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Old 08-21-2018, 08:54 AM   #1
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1956 22' Caravanner
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Insulation question Prodex

Without opening a can of worms...I noticed now that there is a 10mm prodex product that they are advertising. Would this have any advantage over the 5mm besides being thicker? Maybe time savings ? Only have to use one layer.

This is a question that deals only with prodex...I have read the volumes of posts on insulation of Airstreams so we don't have to rehash that please...
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Old 08-21-2018, 10:01 AM   #2
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I’d think being thicker would have a better R-value.

Do you plan to insulate with anything else other than the Prodex?
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Old 08-21-2018, 10:38 AM   #3
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Speaking of a can o' worms -- one of these days, I should get a dozen or so large cans, put in samples of different available and price-efficient insulation types along with a thermometer, place under a heat lamp and in a freezer and record the results.

To make it more relevant, i should rivet a couple of AL stringers to the outside skin and expose them directly to the interior.

My hypothesis is that the type of insulation will, in the end, make little difference as long as the AL ribs are conducting directly to the interior. That hypothesis awaits experimental verification.
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Old 08-22-2018, 07:55 AM   #4
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Quote:
Originally Posted by skyguyscott View Post
My hypothesis is that the type of insulation will, in the end, make little difference as long as the AL ribs are conducting directly to the interior. That hypothesis awaits experimental verification.
I have no opinion right now if you would be right? I was thinking of putting my shell out in the sun(florida-hot). Insulating a section, cleco a panel on and do a temperature check on the insulated part vs. non. That should tell me if there is any great difference in the surface temperature. Don't you think?
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Old 08-22-2018, 08:10 AM   #5
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Suggest considering 3M Thinsulate(TM) automotive insulation or Low-E SSR as other options for insulating an AS.

Thinner reflective insulation products like Prodex, Low-E and Reflectix get their R-value from the air they trap in the space behind the product. Not much R-value by themselves. Generally speaking, R-value comes from thickness/depth.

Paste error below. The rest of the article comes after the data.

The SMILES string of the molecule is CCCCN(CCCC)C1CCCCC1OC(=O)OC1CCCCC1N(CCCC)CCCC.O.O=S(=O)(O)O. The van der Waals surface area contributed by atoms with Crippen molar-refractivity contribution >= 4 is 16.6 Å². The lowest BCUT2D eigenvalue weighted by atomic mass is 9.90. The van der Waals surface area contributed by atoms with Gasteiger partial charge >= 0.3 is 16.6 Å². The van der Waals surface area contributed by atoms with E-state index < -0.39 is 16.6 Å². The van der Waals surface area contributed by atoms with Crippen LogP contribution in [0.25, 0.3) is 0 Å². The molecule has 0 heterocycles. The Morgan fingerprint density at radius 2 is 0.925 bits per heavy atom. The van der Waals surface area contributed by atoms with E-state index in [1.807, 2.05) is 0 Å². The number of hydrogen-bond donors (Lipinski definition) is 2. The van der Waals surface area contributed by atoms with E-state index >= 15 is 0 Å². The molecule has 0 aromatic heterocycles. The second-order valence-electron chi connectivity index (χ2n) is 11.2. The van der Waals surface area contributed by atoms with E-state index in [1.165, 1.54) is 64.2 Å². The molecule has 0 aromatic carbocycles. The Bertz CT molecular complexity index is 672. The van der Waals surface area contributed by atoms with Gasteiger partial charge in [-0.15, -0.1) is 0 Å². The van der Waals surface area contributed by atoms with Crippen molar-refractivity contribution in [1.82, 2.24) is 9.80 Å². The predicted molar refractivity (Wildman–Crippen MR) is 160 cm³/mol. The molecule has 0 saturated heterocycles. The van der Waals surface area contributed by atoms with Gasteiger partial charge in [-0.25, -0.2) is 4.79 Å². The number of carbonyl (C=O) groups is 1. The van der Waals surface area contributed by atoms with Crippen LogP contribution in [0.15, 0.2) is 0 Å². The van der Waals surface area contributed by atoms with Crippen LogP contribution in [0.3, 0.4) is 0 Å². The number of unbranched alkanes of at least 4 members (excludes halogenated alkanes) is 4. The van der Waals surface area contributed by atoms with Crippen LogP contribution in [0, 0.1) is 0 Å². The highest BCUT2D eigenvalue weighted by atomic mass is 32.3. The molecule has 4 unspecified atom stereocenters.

Conduction does work against us in AS trailers and vans but insulating does make a difference. Just don't get too carried away with it. Thinsulate provides thermal and acoustic insulation so that's a plus.

All the best,
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Old 08-22-2018, 08:19 AM   #6
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Heat vs. Cold

Being in FL, you will understandably be more concerned with radiant heat from the sun heating the interior of your trailer, in which case, insulation that does best at reflecting radiant heat would be most important.

However, in my experience, such insulation is not particularly great at retaining interior heat in colder environments. This scenario is where the ribs conducting the exterior cold into the interior really shows up.
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Old 08-22-2018, 09:15 AM   #7
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Terry, Good points made. There’s just so much you can do with an inch and a half cavity. We used the 5mm Prodex because that was what they had. Two layers with a spacer and 1/2” Foamular as a cap. I think that may have been overkill. Like mentioned, thermal transfer is important. I went ahead and painted the cavity side of the interior skins with Hy-Tech Ceramic Paint Additive in Zinsser. We also painted the ribs and stringers. This stuff was reasonably priced, but don’t know if it will do as stated. With your interior skins out, maybe paint the cavity side of the exterior skins with a thermal paint. I think the tape on the ribs would be a better thermal break, but I wanted paint so I could line up the old rivet holes for exact fit. I think I would lean toward the 10mm Prodex as one layer. You could attach it with the 3M 77, run your wire, then cap it with some Roxul. Test that in your Florida lab. One thing we ran into was the varied thickness of the end cap cavities. There was a hand written note on the inside of one of the end caps that read “Alex, don’t give up”. Well, Alex may have been a newbie because the end cap cavities varied from 3/4” to 1-1/2”. There are no ribs or stringers to gauge. So, be aware. Good luck, Bubba